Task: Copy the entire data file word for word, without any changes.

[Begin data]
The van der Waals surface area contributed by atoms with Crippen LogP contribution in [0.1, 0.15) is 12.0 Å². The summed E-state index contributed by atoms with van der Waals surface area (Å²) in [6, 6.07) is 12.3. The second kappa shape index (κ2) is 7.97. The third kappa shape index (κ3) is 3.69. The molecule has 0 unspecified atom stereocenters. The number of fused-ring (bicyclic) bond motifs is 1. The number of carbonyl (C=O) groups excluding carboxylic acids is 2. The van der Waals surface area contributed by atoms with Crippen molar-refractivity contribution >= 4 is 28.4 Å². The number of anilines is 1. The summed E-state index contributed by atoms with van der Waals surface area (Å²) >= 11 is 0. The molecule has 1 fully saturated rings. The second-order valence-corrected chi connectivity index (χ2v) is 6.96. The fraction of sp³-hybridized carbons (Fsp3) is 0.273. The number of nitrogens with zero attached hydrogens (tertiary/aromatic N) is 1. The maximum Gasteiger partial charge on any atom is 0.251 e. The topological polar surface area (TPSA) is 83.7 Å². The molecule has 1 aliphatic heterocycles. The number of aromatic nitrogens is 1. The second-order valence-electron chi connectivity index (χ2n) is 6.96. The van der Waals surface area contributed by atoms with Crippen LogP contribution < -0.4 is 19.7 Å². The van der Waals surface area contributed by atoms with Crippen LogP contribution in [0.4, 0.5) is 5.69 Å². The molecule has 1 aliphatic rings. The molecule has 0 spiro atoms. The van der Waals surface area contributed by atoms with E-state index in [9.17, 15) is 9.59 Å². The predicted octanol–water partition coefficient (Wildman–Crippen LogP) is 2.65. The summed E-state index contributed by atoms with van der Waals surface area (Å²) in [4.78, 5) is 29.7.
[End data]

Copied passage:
The van der Waals surface area contributed by atoms with Crippen LogP contribution in [0.1, 0.15) is 12.0 Å². The summed E-state index contributed by atoms with van der Waals surface area (Å²) in [6, 6.07) is 12.3. The second kappa shape index (κ2) is 7.97. The third kappa shape index (κ3) is 3.69. The molecule has 0 unspecified atom stereocenters. The number of fused-ring (bicyclic) bond motifs is 1. The number of carbonyl (C=O) groups excluding carboxylic acids is 2. The van der Waals surface area contributed by atoms with Crippen molar-refractivity contribution >= 4 is 28.4 Å². The number of anilines is 1. The summed E-state index contributed by atoms with van der Waals surface area (Å²) >= 11 is 0. The molecule has 1 fully saturated rings. The second-order valence-corrected chi connectivity index (χ2v) is 6.96. The fraction of sp³-hybridized carbons (Fsp3) is 0.273. The number of nitrogens with zero attached hydrogens (tertiary/aromatic N) is 1. The maximum Gasteiger partial charge on any atom is 0.251 e. The topological polar surface area (TPSA) is 83.7 Å². The molecule has 1 aliphatic heterocycles. The number of aromatic nitrogens is 1. The second-order valence-electron chi connectivity index (χ2n) is 6.96. The van der Waals surface area contributed by atoms with Crippen LogP contribution < -0.4 is 19.7 Å². The van der Waals surface area contributed by atoms with Crippen LogP contribution in [0.4, 0.5) is 5.69 Å². The molecule has 1 aliphatic rings. The molecule has 0 spiro atoms. The van der Waals surface area contributed by atoms with E-state index in [9.17, 15) is 9.59 Å². The predicted octanol–water partition coefficient (Wildman–Crippen LogP) is 2.65. The summed E-state index contributed by atoms with van der Waals surface area (Å²) in [4.78, 5) is 29.7.